Results and Discussion

The study's experimental results revealed significant advancements in developing the hydrophobic solid waste backfill material. Incorporating PDMS and SCA as hydrophobic modification additives demonstrated notable improvements in the material's mechanical performance and hydrophobic characteristics.

The backfill material treated with PDMS and SCA exhibited enhanced resistance to water infiltration, as indicated by an increase in the water contact angle up to 134.9°. This substantial improvement in hydrophobicity is crucial for underground construction applications, where water seepage can lead to corrosion weakening and structural instability.

Morphological analyses, including scanning electron microscopy (SEM), X-Ray diffraction (XRD), and Fourier-transform infrared spectroscopy (FTIR), provided valuable insights into the mechanisms underlying the hydrophobic modification of the backfill material. The observations indicated that PDMS predominantly adhered to the surface of inorganic particles through the bridging action of SCA, forming a protective layer that enhanced the material's hydrophobic properties.

Furthermore, optimizing fly ash–slag ratios in the backfill material significantly influenced its mechanical strength. By increasing the slag content from 20% to 50%, the material's overall strength was enhanced by up to 98%. This improvement can be attributed to the hydration of slag, which contributes to the formation of C-S(A)-H gel and enhances the material's structural integrity.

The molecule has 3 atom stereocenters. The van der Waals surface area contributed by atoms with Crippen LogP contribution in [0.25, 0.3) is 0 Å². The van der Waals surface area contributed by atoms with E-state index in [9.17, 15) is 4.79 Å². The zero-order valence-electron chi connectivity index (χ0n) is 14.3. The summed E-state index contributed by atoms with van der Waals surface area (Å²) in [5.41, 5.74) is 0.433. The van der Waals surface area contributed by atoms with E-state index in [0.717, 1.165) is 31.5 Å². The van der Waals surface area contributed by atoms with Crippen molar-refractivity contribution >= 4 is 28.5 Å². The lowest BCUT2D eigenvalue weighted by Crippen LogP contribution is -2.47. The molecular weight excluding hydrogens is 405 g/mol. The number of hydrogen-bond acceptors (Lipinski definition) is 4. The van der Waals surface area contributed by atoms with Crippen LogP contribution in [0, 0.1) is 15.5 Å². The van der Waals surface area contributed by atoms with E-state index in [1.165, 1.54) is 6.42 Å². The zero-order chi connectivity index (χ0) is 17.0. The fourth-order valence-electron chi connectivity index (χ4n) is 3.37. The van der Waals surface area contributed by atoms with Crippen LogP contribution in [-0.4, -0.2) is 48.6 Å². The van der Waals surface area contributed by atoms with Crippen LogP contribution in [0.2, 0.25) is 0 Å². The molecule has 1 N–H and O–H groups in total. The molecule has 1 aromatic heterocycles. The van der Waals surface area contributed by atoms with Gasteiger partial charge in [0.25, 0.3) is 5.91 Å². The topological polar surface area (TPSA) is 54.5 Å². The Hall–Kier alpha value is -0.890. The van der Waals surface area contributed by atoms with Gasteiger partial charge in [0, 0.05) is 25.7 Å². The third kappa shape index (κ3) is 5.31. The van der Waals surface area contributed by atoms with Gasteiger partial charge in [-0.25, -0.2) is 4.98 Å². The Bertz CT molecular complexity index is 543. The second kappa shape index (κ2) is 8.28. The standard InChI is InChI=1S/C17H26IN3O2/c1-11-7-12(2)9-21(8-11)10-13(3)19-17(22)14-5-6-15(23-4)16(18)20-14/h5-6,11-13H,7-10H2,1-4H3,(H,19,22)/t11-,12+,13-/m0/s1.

The combination of superior mechanical performance, enhanced hydrophobicity, and optimized composition highlights the potential of the developed hydrophobic solid waste backfill material for sustainable underground construction practices.


The research team successfully developed a novel hydrophobic solid waste backfill material by incorporating PDMS and SCA additives. The material showed promising mechanical performance and hydrophobic characteristics, making it a viable solution for addressing corrosion weakening in underground construction.

The study's findings contribute to the advancement of sustainable backfill materials and highlight the potential for utilizing mining solid waste in an environmentally friendly manner.


Zhao Z, Ma L, et al. (2024). Experimental Investigation on Hydrophobic Alteration of Mining Solid Waste Backfill Material. Minerals, 14, 580.

Dr. Noopur Jain

Written by

Dr. Noopur Jain

Dr. Noopur Jain is an accomplished Scientific Writer based in the city of New Delhi, India. With a Ph.D. in Materials Science, she brings a depth of knowledge and experience in electron microscopy, catalysis, and soft materials. Her scientific publishing record is a testament to her dedication and expertise in the field. Additionally, she has hands-on experience in the field of chemical formulations, microscopy technique development and statistical analysis.